Buenas Noches, American Culture
Latina/o Aesthetics of Night
Publication Year: 2012
Often treated like night itself—both visible and invisible, feared and romanticized—Latina/os make up the largest minority group in the US. In her newest work, María DeGuzmán explores representations of night in art and literature from the Caribbean, Colombia, Central and South America, and the US, calling into question night's effect on the formation of identity for Latina/os in and outside of the US. She takes as her subject novels, short stories, poetry, essays, non-fiction, photo-fictions, photography, and film, and examines these texts through the lenses of nationhood, sexuality, human rights, exoticism, among others.
Published by: Indiana University Press
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A word on the organization of Buenas Noches, American Culture: Latina/o Aesthetics of Night. This study concentrates on Latina/o literature and some film and photography from the 1940s to the present, focusing chiefly on . . .
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Introduction: Critically Inhabiting the Night
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Tropes of night in U.S. Latina/o arts take up the stigma of darkness as a condition to be inhabited ethno-racially and philosophically despite claims that the fate of U.S. Latina/os is to conform to an Anglo-American hegemony. Evocations of . . .
1. Dreaded Non-Identities of Night: Night and Shadows in Chicana/o Cultural Production
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Of the more than fifty million Latina/os currently within the continental borders of the United States, Mexican Americans have had a long borderlands historyâdefined by military battles and treaties in the name of U.S. national . . .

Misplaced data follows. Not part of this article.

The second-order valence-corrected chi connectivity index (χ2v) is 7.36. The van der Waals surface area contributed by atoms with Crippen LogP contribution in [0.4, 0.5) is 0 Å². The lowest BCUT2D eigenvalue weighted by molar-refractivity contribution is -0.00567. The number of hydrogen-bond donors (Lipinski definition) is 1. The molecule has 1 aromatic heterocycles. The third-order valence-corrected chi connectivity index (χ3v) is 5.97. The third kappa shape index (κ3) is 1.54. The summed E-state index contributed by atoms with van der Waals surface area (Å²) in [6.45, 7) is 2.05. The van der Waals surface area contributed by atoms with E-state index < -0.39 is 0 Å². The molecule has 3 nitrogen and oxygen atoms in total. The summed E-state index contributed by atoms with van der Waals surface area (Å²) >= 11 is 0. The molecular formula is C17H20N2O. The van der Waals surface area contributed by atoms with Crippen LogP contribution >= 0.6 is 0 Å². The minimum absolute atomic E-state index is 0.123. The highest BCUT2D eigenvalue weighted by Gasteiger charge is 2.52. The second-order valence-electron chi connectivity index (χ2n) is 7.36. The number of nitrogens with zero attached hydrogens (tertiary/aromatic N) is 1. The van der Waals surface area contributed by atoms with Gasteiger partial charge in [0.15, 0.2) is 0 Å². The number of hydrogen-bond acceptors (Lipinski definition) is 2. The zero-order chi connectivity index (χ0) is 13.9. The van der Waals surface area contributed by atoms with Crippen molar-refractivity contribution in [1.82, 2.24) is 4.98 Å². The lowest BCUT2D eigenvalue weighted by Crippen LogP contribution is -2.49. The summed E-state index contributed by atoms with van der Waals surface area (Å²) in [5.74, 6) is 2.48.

2. Queer âTropicsâ of Night and the Caribe of âAmericanâ (Post) Modernism
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I turn from night among Chicana/o cultural producers to an investigation of its uses among contemporary queer poets of Hispanic Caribbean descent who are living in the United States and are at least half Anglographic. What I . . .
3. Postcolonial Pre-Columbian Cosmologies of Night in Contemporary U.S.-Based Central American Texts
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Central America is the invisible sleeping giant or the eclipsed celestial body in the study of U.S. Latina/o culture, Latin American culture, and American (United States) culture. I deploy the phrase âsleeping giantâ to remind . . .
4. Transcultural Night Work of U.S.-Based South American Cultural Producers
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âTransculturalâ is the adjectival form of âtransculturation.â The latter term was originally coined in Spanish more than half a century ago by Cuban anthropologist and ethnographer Fernando Ortiz FernÃ¡ndez (1881â1969) to describe . . .
Conclusion: Two Homelands Have I: âAmericaâ and the Night
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Night works among Latina/o cultural producers demonstrate that âassimilationâ does not have one meaning but several, some of them opposed to one another. âAssimilationâ is a commonly used term in U.S. society and has been . . .
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Page Count: 326
Illustrations: 3 b&w illus.
Publication Year: 2012